A Council of Governors meeting

Category: 2getherI rarely write about meetings of the Council of Governors of 2gether NHS Foundation Trust. This is mainly because there’s so much to write about that I shirk the task altogether. Maybe it will be better if I stick to the main issues and ignore the rest. Here are some thoughts about a Council meeting that discussed care plans and the re-appointment of the Chair.

On Tuesday, January 19th, the Council met in the morning. It was frosty and the traffic was terrible on my approach to Gloucester. I was late.


Governors meet in private for an hour before the main Council meeting. At this pre-meeting we might discuss some of the items on the main agenda, and some other things—whatever we want to discuss out of earshot of the public and the directors, and without any minutes (or bloggings!) being taken. It helps us to clarify our thinking and saves some time in the main meeting.

Council meeting

The main Council meeting lasts for two hours. It’s chaired by the Chair of the Trust, and the public can attend. The Chief Executive and several other directors usually attend.

In practice it’s rare to see any members of the public. Other public meetings about mental health usually do attract some members of the public. The lack of attendance at our meetings might be explained by the difficulty the public has in finding out when a meeting is to take place, and what will be discussed.

Care plans

There was a presentation about care plans. Governors had requested it, because some of us had heard that care plans can be problematic. For example, I’ve heard stories of patients who have found it difficult to get any care plan at all. Another example is a care plan I saw where the patient’s symptoms and medication didn’t seem to match up, and some of the content looked like computer-generated drivel that didn’t really apply to that particular patient.

These impressions are backed up by the results of a national survey commissioned by the Care Quality Commission (but subcontracted to another body to implement). If the survey results are accurate, they indicate large numbers of patients who have problems of one sort or another with their care plans. The latest survey results are due to be published next month, and I might write about them then.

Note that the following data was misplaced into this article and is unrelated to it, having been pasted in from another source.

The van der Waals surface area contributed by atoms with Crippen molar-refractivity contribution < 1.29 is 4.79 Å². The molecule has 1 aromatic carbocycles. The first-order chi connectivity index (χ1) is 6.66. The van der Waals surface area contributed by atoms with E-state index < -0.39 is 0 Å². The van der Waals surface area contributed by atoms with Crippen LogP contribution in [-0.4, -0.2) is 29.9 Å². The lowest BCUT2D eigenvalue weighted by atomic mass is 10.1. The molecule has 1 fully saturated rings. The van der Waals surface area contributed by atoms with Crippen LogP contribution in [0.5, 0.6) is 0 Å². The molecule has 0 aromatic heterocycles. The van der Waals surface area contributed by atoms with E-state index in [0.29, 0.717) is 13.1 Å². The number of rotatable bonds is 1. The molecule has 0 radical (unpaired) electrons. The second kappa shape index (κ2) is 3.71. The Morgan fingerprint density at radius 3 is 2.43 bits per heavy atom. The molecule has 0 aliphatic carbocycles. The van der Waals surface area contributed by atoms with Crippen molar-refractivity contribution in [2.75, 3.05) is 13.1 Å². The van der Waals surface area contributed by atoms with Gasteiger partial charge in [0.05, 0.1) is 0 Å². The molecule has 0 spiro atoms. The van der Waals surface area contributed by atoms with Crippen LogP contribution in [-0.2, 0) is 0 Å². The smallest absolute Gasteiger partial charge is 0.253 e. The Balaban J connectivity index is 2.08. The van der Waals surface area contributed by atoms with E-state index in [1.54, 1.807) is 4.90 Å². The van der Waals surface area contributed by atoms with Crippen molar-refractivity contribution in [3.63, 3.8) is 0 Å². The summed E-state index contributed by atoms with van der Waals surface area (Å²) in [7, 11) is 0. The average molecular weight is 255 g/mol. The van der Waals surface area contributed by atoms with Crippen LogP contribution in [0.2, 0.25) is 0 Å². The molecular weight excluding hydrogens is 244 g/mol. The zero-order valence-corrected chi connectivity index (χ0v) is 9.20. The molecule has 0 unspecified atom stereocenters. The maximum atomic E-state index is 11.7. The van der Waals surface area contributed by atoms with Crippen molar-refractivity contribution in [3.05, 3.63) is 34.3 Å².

The presentation was given by a non-executive director of the Trust. We (the Council) appoint non-executive directors to provide independent challenge within the Board, while participating as full Board members.

The Council has a statutory duty (that is, it’s the law) to hold non-executive directors to account for the performance of the Board. That’s what we were supposed to be doing at the meeting, holding the non-exec to account for the performance of the Board in relation to the care plan problem.

The agenda item, however, had been given the title, “Assurance around Care Plans within the Trust”, making it sound from the outset as if care plans are just fine.

Most of the presentation was background information. This was useful because some governors might not know much about care plans. If any members of the public had turned up, it could have been useful for them too.

When it got to the question, “How many Service users have a Care Plan?” a little confusion set in. Care plans are recorded in a computer system called RiO, which is supplied by a company based in Sheffield. This system covers all the Trust’s patients, or so we were initially led to believe.

But there’s another computer system called IAPTUS, which is supplied by a company in Bath. This system covers patients using the Let’s Talk service. After some discussion it was established that these patients do not have records in RiO or care plans. The non-exec giving the presentation seemed a bit lost.

We never really found out how many patients are supposed to have care plans, if my memory serves me right, even though one of the slides had the title, “How many Service users have a Care Plan?” It only showed percentages, without explaining what they’re percentages of.

Another source of information about care plans is a local survey that the Trust undertakes itself. At this point I asked why the CQC’s national survey wasn’t included on the slide. I didn’t know it was on the very next slide, but the non-exec giving the presentation didn’t seem to know either. There was some rather confused discussion, which wandered off topic a little.

We somehow got on to the question of whether the survey asks about medication. My recollection was that it doesn’t ask patients whether their medications work. But another suggestion, from a director, was that it does ask patients how they are getting on with their medications. On checking, just now, it looks like I was right. Question 28 asks:

In the last 12 months, has an NHS mental health worker checked with you about how you are getting on with your medicines? (That is, have your medicines been reviewed?)

So it only asks whether there has been a review, not whether the medication works. There’s no question in the survey about whether the medication works. Of course, the questions might have changed in the latest survey, which has not been made public yet, and the director might have been referring to this new survey.

Some of the governors asked interesting questions. For example, one governor asked about how well care plans are implemented, when they exist. The answer wasn’t entirely clear to me. I think the gist of it was that outcomes of treatment are measured separately, not directly in relation to the care plan, but I may have misremembered it.